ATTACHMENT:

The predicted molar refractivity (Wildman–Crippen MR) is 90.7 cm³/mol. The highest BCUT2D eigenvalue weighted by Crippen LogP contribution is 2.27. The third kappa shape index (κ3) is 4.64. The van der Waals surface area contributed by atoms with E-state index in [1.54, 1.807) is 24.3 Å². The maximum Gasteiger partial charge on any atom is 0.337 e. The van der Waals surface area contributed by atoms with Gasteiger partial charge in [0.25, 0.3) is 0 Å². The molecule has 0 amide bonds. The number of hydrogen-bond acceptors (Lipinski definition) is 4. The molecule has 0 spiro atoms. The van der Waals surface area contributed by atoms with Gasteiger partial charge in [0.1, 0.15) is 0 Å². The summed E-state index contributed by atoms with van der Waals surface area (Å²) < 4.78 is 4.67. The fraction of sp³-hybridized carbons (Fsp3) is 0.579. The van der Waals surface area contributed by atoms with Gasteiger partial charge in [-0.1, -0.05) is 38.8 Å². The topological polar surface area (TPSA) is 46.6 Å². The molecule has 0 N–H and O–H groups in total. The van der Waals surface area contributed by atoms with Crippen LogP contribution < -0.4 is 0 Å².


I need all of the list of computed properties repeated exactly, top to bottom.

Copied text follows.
The predicted molar refractivity (Wildman–Crippen MR) is 90.7 cm³/mol. The highest BCUT2D eigenvalue weighted by Crippen LogP contribution is 2.27. The third kappa shape index (κ3) is 4.64. The van der Waals surface area contributed by atoms with E-state index in [1.54, 1.807) is 24.3 Å². The maximum Gasteiger partial charge on any atom is 0.337 e. The van der Waals surface area contributed by atoms with Gasteiger partial charge in [0.25, 0.3) is 0 Å². The molecule has 0 amide bonds. The number of hydrogen-bond acceptors (Lipinski definition) is 4. The molecule has 0 spiro atoms. The van der Waals surface area contributed by atoms with Gasteiger partial charge in [0.1, 0.15) is 0 Å². The summed E-state index contributed by atoms with van der Waals surface area (Å²) < 4.78 is 4.67. The fraction of sp³-hybridized carbons (Fsp3) is 0.579. The van der Waals surface area contributed by atoms with Gasteiger partial charge in [-0.1, -0.05) is 38.8 Å². The topological polar surface area (TPSA) is 46.6 Å². The molecule has 0 N–H and O–H groups in total. The van der Waals surface area contributed by atoms with Crippen LogP contribution < -0.4 is 0 Å².